Small-market showdown: Reds and Royals compete in free agency amid reckless spending

There are many similarities between the Cincinnati Reds and Kansas City Royals.
Cincinnati Reds second baseman Matt McLain (9) beats the throw
Cincinnati Reds second baseman Matt McLain (9) beats the throw / Peter Aiken-USA TODAY Sports
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The Cincinnati Reds were one of the more active teams at the outset of the Major League Baseball offseason.

Cincinnati added pitchers Emilio Pagán and Nick Martinez before the MLB Winter Meetings began and then inked Jeimer Candelario to a three-year deal shortly after the executives left Nashville a few weeks ago.

The Reds are said to be involved in trade discussions with the Cleveland Guardians and are attempting to trade for Shane Bieber. Cincinanti also has its eye on the free agent market, but one of their apparent targets is now off the board.

Reds and Royals competing for the same free agents this offseason

Michael Wacha has reportedly agreed to a deal with the Kansas City Royals. The right-hander, who spent last season with the San Diego Padres was said to be on the Cincinnati Reds' radar earlier this week.

This is the latest in a flurry of signing by the Royals. In addition to Wacha, Kansas City has also signed starter Seth Lugo and relief pitchers Will Smith and Chris Stratton.

If I didn't know any better, I'd say that both Reds President of Baseball Operations Nick Krall and Royals GM J.J. Picollo have been sharing notes this offseason. The two executives both see an avenue to upgrade their clubs with short-term free agent deals while allowing their yougn talent to mature.

The Reds and Royals operate their clubs in a very similar manner

The similarities are quite glaring. Both the Cincinnati Reds and Kansas City Royals operate on a shoestring budget when compared to big-market clubs like the New York Yankees, New York Mets, and Los Angeles Dodgers,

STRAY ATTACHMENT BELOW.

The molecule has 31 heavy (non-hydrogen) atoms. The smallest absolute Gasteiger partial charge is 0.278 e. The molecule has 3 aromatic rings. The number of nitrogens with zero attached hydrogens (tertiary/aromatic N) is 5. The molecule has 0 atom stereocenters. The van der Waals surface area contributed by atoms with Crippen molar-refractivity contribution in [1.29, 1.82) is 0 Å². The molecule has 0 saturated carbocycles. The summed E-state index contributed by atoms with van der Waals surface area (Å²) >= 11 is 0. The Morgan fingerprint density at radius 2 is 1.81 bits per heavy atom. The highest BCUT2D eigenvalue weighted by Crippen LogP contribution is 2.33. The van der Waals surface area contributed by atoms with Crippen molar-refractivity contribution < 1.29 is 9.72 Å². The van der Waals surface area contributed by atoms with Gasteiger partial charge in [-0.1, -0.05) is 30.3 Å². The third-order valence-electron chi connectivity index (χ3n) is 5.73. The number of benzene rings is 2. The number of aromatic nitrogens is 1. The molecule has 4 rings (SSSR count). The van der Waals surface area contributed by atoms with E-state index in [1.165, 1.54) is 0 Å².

According to Spotrac, the Reds' 2023 payroll ranked 23rd ($96.5 million) and the Royals ($96 million) came in just behind, ranking 24th. The Reds highest-paid player last season as Joey Votto ($25 million), while KC's Salavador Perez was the Royals' top earner ($20 million).

Both Cincinnati and Kansas City are anchored by a strong farm system that is beginning to produce top talent. Elly De La Cruz, Matt McLain, and Andrew Abbott are looking to lead the way for the Reds, while the Royals are relying on Bobby Witt Jr. and Vinnie Pasquantino.

It now appears, however, that both the Reds and Royals see a window of opportunity. The Reds added some depth to their pitching staff while adding an extra bat. The Royals addressed their biggest need this offseason by inking two mid-tier starters to achor the rotation.

The Reds and Royals will never match the reckless spending of the big-market teams

The Los Angeles Dodgers just signed Shohei Ohtani to a $700-million deal, then added Tyler Glasnow via trade and inked him to a four-year/$110-million extension.

Yoshinobu Yamamoto may sign for over $300 million depsite never pitching in the major leagues. Cody Bellinger, who had a resurgent season in Chicago following an abysmal stretch in LA, may sign for over $200 million this offseason.

Teams are doling out massive contracts to unproven and injury-prone players without a thought about the franchise's long-term direction. Teams like the Dodgers and Yankees can do that. But teams like the Reds and the Royals cannot afford to miss on those types of deals.

After dropping $87 million on free agents so far this winter, the Reds aren't done yet. The Royals have spent $105 million in free agency this month alone. While the big market teams are jockeying for Yamamoto and Cy Young Award-winner Blake Snell, Cincy and KC are taking a different approach.

Will it pay off? We'll have to wait and see. Spring training is quickly approaching, and the fanbases for both the Cincinnati Reds and Kansas City Royals have to be encouraged by what they're seeing.

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